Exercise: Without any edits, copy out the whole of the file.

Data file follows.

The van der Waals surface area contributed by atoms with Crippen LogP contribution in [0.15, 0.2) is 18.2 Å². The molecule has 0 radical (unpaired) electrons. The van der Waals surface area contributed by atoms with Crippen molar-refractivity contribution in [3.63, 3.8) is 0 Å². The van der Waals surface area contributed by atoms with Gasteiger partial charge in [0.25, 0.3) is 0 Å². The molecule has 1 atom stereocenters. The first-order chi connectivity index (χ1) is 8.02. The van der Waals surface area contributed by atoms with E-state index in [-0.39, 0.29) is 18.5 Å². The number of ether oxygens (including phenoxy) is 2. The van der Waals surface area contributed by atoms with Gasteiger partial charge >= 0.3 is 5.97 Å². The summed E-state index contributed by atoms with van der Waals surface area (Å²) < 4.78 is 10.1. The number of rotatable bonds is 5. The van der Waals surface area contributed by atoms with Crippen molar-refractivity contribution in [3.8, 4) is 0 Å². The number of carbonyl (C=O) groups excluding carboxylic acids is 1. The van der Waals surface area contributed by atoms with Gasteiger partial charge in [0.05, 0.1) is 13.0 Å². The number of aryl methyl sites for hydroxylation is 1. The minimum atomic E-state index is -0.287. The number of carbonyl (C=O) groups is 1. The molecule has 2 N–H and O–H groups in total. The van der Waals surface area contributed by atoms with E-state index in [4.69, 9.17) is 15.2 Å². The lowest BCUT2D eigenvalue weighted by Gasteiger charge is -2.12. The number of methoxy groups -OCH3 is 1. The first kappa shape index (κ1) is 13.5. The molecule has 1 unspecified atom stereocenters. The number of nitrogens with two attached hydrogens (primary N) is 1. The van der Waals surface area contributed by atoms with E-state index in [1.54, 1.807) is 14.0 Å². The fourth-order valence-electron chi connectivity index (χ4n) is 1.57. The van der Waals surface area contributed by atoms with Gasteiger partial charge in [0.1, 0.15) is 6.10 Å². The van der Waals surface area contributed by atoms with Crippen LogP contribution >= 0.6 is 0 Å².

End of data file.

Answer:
The van der Waals surface area contributed by atoms with Crippen LogP contribution in [0.15, 0.2) is 18.2 Å². The molecule has 0 radical (unpaired) electrons. The van der Waals surface area contributed by atoms with Crippen molar-refractivity contribution in [3.63, 3.8) is 0 Å². The van der Waals surface area contributed by atoms with Gasteiger partial charge in [0.25, 0.3) is 0 Å². The molecule has 1 atom stereocenters. The first-order chi connectivity index (χ1) is 8.02. The van der Waals surface area contributed by atoms with E-state index in [-0.39, 0.29) is 18.5 Å². The number of ether oxygens (including phenoxy) is 2. The van der Waals surface area contributed by atoms with Gasteiger partial charge >= 0.3 is 5.97 Å². The summed E-state index contributed by atoms with van der Waals surface area (Å²) < 4.78 is 10.1. The number of rotatable bonds is 5. The van der Waals surface area contributed by atoms with Crippen molar-refractivity contribution in [3.8, 4) is 0 Å². The number of carbonyl (C=O) groups excluding carboxylic acids is 1. The van der Waals surface area contributed by atoms with Gasteiger partial charge in [0.05, 0.1) is 13.0 Å². The number of aryl methyl sites for hydroxylation is 1. The minimum atomic E-state index is -0.287. The number of carbonyl (C=O) groups is 1. The molecule has 2 N–H and O–H groups in total. The van der Waals surface area contributed by atoms with E-state index in [4.69, 9.17) is 15.2 Å². The lowest BCUT2D eigenvalue weighted by Gasteiger charge is -2.12. The number of methoxy groups -OCH3 is 1. The first kappa shape index (κ1) is 13.5. The molecule has 1 unspecified atom stereocenters. The number of nitrogens with two attached hydrogens (primary N) is 1. The van der Waals surface area contributed by atoms with E-state index in [1.54, 1.807) is 14.0 Å². The fourth-order valence-electron chi connectivity index (χ4n) is 1.57. The van der Waals surface area contributed by atoms with Gasteiger partial charge in [0.1, 0.15) is 6.10 Å². The van der Waals surface area contributed by atoms with Crippen LogP contribution >= 0.6 is 0 Å².